For example, in the El Pollo Loco example where they have eight side dishes and you can pick three, the number of combinations is eight factorial divided by eight minus three-factorial, which is five factorial, divided by three factorial, which works out to 56, I believe.
For my next example, let's work out the odds in the case of the pick five:
If the player gets all five right, he will win 838. The number of ways that can happen is 20 choose 5, which equals 15,504. The number of ways the player can get four correct, which pays 13, is equal to the number of ways the player can pick 4 out of the 20 winning numbers, or 20 choose 4 times the one way he can pick the losing number. That equals 290,700.
The lowest win is to get three correct out of the five, so the number of combinations of the ways the player can pick three out of the 20 winning numbers is 20 choose 3 times the number of ways the player can pick two out of the 60 losing numbers, and that equals 2,017,800.
we actually don't need to implicitly calculate the number of losing calculations. Let's just determine the total number of all combinations, winning and losing. That is simply the number of ways the player can pick 5 numbers out of 80 because there are 80 numbers and the player must pick five of them. That equals 24,040,016.
Next, let's multiply the pays by the combinations to get.
Again, the return combinations, or the amount the player will get back if we went through a cycle of all the ways of everything that could happen. 838 times 15,504 is 12,992,352. 13 times 290,700 is 3,779,100. 3 times 2,017,800 is 6,053,400.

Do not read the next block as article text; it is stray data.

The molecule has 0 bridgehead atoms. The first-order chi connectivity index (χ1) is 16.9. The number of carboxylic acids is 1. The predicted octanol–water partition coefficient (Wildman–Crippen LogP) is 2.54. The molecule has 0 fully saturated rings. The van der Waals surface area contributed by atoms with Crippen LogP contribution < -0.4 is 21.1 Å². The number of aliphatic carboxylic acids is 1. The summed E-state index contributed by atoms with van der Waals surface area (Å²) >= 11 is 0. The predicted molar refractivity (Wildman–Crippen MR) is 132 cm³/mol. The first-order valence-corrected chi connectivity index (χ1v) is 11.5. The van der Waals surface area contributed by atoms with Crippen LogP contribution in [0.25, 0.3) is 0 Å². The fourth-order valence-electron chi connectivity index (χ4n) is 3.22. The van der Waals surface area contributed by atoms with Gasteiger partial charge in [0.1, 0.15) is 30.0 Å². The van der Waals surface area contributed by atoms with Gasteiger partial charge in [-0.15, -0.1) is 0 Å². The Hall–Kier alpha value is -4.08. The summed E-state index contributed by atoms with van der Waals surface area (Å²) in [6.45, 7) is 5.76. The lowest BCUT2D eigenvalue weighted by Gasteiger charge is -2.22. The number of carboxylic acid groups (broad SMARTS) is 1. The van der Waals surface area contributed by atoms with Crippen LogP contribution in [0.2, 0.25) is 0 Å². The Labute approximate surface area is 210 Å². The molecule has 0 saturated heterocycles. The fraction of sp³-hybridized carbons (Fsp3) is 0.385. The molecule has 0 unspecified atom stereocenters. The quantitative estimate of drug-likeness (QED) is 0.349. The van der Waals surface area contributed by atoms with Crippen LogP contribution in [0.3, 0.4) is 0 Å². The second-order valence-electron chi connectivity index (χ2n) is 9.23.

We take the total of all these return combinations, and we get 22,824,852. In other words, if the player plays this game 24,040,016, and $1 each time, he could expect to get back $22,824,852. If we calculate his return, that's simply that 22 million figure divided by the 24 million figure, which equals 94.95%.
Another way of expressing that is…
The player can expect to get almost 95% of his money bet, and the other 5.05% is kept by the game or the casino. I should add that this is a very generous paytable here. This is as generous as it gets. Most of the time, the pay table is less, you win less, which goes to show the importance of scouting around for a good pay table.
Let's look at the odds picked in keno in Excel. The number of ways the player can correctly equals the number of ways the player can pick 10 numbers out of the 20 drawn by the game, which equals 184,756.